Directed by Ethan Hawke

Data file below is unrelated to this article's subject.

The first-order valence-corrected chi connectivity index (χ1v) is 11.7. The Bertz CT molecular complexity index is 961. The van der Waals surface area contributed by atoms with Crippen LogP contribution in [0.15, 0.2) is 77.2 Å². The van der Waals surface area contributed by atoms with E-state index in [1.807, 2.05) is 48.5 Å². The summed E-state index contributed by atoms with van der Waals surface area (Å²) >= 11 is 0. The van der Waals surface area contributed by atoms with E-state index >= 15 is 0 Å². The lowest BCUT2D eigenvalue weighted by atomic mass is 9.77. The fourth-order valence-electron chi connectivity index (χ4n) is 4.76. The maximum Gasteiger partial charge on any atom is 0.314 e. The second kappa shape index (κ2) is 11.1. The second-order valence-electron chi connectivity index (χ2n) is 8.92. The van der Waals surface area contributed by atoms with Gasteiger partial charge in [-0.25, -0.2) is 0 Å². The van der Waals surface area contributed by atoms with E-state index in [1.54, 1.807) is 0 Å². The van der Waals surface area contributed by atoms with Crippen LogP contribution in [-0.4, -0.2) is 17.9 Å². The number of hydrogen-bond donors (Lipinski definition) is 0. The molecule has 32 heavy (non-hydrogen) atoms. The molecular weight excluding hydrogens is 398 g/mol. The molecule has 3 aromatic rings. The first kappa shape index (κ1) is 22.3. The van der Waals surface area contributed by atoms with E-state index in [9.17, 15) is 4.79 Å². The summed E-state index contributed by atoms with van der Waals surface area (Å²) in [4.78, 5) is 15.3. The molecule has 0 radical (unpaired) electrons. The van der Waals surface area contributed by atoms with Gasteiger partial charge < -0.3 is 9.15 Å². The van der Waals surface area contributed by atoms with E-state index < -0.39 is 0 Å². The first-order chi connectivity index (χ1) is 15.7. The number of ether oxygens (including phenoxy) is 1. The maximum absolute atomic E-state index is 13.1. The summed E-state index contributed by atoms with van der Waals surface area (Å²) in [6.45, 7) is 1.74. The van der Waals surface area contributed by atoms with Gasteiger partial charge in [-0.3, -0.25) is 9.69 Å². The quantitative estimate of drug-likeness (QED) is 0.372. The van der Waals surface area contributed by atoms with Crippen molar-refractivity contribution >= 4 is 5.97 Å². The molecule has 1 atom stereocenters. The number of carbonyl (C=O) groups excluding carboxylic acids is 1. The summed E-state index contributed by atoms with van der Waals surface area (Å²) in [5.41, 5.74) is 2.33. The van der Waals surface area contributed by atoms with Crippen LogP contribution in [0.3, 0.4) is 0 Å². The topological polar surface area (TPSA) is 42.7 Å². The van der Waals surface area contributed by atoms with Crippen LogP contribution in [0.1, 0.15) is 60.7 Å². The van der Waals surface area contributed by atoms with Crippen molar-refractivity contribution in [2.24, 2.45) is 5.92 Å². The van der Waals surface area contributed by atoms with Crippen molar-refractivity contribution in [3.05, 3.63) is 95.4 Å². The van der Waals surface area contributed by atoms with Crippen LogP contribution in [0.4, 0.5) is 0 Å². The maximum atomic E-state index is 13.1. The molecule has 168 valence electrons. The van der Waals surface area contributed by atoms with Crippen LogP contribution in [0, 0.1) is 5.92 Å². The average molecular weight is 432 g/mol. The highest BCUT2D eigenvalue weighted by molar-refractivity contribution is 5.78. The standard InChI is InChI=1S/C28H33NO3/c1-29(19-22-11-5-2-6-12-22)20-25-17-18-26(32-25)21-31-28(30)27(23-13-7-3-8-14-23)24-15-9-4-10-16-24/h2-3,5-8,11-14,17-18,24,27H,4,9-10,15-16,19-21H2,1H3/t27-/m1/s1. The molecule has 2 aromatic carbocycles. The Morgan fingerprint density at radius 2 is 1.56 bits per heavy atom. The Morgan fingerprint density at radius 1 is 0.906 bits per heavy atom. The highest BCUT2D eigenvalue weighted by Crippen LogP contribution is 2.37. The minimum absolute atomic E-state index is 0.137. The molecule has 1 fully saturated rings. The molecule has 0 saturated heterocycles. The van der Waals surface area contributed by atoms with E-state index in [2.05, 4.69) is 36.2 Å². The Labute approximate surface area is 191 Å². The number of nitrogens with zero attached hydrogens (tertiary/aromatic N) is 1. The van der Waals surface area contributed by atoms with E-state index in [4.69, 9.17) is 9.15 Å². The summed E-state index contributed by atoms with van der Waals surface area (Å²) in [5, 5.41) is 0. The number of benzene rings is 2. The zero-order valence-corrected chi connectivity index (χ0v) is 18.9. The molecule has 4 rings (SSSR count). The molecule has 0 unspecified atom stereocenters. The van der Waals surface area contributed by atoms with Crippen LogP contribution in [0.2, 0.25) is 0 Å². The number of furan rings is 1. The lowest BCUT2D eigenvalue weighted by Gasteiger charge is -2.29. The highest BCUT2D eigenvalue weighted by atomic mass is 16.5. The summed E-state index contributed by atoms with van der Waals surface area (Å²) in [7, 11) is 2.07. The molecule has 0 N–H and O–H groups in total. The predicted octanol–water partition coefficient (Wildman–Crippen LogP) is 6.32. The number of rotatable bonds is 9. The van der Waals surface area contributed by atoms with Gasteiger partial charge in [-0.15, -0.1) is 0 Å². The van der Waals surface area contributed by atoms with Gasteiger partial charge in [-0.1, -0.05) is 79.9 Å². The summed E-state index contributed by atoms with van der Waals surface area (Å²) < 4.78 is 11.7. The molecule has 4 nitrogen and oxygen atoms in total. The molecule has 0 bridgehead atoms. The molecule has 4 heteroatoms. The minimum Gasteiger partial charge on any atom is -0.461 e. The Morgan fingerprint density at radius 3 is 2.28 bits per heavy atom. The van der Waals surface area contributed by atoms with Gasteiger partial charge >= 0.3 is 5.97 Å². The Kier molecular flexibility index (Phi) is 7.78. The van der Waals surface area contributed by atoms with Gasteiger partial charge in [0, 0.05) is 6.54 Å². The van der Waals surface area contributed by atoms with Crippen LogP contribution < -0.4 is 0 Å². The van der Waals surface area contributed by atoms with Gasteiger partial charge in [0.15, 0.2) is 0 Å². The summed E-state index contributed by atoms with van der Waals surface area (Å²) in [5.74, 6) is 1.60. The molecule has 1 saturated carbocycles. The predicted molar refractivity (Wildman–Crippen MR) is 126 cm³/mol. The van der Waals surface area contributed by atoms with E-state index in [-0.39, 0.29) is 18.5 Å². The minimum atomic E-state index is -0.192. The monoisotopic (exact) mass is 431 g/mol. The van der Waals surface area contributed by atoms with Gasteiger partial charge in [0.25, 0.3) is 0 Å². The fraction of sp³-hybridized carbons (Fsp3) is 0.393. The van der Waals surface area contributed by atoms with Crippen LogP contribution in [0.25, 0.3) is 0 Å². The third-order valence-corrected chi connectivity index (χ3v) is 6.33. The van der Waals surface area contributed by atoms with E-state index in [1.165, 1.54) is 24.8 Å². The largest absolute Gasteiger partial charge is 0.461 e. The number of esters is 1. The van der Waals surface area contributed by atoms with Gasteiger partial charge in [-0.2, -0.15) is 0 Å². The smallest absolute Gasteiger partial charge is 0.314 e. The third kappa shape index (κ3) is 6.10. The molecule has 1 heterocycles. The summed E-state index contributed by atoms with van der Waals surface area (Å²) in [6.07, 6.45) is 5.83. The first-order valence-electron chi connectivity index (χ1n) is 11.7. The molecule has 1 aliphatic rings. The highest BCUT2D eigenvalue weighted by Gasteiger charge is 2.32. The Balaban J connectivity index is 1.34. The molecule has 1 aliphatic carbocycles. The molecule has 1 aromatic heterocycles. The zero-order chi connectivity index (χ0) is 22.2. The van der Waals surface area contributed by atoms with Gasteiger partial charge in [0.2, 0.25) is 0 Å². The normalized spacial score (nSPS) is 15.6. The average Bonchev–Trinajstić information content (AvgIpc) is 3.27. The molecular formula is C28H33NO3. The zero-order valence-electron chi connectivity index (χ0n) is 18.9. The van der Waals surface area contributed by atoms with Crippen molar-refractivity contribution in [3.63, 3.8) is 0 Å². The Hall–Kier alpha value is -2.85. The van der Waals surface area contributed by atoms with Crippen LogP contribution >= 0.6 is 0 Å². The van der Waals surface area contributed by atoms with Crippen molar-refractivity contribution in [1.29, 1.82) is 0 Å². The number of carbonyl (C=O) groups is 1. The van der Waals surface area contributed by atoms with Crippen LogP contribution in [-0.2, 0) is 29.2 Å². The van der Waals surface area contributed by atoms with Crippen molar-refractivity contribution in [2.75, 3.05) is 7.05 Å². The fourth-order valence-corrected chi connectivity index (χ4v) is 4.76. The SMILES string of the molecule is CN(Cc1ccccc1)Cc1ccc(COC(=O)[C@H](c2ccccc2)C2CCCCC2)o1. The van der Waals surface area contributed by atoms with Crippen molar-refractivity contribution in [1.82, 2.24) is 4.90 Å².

In Woody’s “Crimes and Misdemeanors”, the characters played by Woody and Mia Farrow collaborate on a documentary featuring a slight, older Jewish philosophy professor, named Louis Levy, whose views of life are positive, life-affirming, engaging, mid-Century continental and intelligent. In making “Seymour”, Ethan Hawke appears to have found the ACTUAL Levy to profile in this lovely film, except this “Professor” is a world-class, classical piano coach. Seymour Bernstein is engaging, smart, comfortable in his own skin, and seems genuinely amused at the hub bub. Much like dinner with someone unexpectedly interesting, it’s 90 minutes of smiles. Of course, Hawke has always been a self-aware performer and, go figure, he’s an equally self-aware documentary filmmaker, but that’s a small criticism and shouldn’t keep you from enjoying this small gift of human/celluloid interaction.